At least 40 people were killed and many others were wounded in multiple blasts near a media outlet and mosque in Kabul on Thursday, officials said, in the latest violence to hit the Afghan capital.
The blast is near a media outlet in Kabul. Afghan media has previously been targeted by militants, underlying the risks faced by journalists in the war-torn country. AFP Photo
There was no immediate claim of responsibility for the attack, which comes days after a suicide bomber killed six civilians in an assault near an Afghan intelligence agency compound in the city.
"There were two explosions. We still do not know the target of the attack, but Afghan Voice Agency is in the area of the attack," interior ministry spokesman Najib Danish said.
AFP reporters near the scene of the blast heard a third explosion, suggesting the attack may still be under way.
A hospital official told local TV that 18 wounded had been brought to his facility.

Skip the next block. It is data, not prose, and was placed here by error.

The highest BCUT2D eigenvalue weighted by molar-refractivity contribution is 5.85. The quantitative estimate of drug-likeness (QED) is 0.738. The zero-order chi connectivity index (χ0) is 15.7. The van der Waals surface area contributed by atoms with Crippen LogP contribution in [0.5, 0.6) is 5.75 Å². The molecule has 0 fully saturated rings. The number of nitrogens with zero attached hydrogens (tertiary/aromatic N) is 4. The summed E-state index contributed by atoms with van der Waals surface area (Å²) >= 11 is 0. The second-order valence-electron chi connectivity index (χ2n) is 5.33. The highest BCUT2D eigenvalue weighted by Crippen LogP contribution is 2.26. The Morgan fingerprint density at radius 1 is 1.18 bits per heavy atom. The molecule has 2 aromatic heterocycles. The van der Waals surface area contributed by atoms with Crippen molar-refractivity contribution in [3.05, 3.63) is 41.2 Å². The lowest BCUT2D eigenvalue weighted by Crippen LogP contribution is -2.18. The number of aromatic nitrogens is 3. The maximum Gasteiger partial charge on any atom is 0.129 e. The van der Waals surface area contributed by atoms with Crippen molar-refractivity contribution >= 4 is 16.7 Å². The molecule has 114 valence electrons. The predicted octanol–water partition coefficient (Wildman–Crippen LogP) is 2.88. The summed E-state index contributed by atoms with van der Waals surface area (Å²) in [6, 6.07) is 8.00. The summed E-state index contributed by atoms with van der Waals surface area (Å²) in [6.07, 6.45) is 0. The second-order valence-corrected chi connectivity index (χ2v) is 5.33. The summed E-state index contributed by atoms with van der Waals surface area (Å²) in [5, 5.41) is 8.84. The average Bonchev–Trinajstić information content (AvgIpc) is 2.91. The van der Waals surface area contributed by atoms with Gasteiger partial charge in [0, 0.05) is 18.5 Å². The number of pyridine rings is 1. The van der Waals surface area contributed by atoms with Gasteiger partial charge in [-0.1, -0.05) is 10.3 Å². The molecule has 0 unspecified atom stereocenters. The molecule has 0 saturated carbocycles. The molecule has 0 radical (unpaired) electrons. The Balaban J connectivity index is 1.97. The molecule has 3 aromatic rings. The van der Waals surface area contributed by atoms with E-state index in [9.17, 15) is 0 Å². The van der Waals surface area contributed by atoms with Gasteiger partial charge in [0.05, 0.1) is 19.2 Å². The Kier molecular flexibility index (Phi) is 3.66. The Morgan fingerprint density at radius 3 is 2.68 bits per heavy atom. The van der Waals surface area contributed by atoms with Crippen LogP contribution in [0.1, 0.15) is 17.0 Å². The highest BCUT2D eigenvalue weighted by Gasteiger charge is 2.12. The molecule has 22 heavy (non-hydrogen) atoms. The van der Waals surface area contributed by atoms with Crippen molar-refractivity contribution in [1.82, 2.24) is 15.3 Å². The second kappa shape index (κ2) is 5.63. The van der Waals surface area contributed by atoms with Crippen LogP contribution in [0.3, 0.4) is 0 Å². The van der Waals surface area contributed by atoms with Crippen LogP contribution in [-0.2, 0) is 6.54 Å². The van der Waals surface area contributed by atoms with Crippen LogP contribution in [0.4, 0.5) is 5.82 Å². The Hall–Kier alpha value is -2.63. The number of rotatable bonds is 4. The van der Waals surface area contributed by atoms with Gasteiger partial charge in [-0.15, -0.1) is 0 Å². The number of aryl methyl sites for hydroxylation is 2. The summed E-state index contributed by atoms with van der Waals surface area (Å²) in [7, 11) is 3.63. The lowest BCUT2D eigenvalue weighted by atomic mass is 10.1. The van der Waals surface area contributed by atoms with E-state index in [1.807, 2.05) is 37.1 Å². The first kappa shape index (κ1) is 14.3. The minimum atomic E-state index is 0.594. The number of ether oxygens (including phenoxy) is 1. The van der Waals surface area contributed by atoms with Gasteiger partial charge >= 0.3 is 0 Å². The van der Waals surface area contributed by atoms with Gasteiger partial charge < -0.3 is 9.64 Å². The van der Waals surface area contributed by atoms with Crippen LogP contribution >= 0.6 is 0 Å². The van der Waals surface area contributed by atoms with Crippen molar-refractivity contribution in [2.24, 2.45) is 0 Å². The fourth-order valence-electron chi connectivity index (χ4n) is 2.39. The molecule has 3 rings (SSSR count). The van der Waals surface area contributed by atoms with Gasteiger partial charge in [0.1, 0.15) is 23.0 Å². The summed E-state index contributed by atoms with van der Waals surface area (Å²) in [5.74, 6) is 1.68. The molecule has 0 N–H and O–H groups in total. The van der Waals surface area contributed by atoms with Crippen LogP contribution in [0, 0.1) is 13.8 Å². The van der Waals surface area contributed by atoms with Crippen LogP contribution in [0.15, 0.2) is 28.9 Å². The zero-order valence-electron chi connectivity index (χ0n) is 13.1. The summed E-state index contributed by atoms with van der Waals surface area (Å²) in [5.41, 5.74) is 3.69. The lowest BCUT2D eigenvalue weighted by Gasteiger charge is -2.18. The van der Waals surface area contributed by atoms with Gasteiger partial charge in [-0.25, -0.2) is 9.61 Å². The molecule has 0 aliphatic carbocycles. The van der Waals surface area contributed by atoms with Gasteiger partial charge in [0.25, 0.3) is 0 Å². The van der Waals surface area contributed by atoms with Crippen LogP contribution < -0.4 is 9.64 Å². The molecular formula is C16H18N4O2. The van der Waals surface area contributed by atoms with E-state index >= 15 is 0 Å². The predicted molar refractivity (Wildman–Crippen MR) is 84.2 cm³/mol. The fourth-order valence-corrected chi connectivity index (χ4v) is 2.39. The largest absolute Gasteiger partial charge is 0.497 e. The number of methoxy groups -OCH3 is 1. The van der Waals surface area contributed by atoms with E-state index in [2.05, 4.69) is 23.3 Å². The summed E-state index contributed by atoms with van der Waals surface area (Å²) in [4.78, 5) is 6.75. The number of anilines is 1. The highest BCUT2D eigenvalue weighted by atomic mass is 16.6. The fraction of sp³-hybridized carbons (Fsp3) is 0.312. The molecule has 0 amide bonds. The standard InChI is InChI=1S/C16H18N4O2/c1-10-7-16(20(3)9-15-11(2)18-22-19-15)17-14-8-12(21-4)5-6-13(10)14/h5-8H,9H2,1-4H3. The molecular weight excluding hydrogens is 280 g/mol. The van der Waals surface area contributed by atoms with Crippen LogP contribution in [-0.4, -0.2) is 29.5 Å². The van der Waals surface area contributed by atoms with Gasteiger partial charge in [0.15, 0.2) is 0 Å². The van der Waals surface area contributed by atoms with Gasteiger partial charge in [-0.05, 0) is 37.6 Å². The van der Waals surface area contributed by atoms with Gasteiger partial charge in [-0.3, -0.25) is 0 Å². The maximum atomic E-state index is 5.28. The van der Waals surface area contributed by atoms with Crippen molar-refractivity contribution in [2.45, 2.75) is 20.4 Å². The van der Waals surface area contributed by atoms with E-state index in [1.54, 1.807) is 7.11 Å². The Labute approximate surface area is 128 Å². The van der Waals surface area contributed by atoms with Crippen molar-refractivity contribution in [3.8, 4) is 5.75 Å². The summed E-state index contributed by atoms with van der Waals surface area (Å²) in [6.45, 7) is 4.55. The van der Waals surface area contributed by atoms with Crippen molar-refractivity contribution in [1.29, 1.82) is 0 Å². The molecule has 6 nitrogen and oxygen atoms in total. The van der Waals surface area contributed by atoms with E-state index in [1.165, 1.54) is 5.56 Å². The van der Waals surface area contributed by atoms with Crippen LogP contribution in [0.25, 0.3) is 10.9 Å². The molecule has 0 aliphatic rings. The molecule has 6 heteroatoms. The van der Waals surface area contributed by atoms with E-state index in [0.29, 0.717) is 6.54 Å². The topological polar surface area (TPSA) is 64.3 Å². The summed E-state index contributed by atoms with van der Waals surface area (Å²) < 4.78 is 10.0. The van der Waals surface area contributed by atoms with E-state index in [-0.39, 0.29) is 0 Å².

"Five of the wounded are in critical condition and our doctors are working to save their lives," Sabir Nasib, head of Istiqlal hospital, said.
A man in the vicinity of the attack said he heard a "big boom".
"We do not know the numbers (of casualties). When the explosion happened we immediately fled," he told Tolo News.
Afghan media has previously been targeted by militants, underlying the risks faced by journalists in the war-torn country.
In November an attack on Afghan broadcaster Shamshad TV in Kabul, claimed by the Islamic State group, left at least one person dead and two dozen others wounded.
IS also claimed Monday’s attack on the National Directorate of Security spy agency in a statement via their Amaq propaganda arm.
It was the latest claimed assault by the Middle Eastern jihadist group in Kabul, which in recent months has become one of the deadliest places in the war-torn country for civilians.
Security in the city has been ramped up since May 31 when a massive truck bomb ripped through the diplomatic quarter, killing some 150 people and wounding around 400 others -- mostly civilians.
IS has expanded its presence in Afghanistan since it first appeared in the region in 2015.
It has scaled up its attacks in Kabul, including on security installations and the country’s Shiite minority.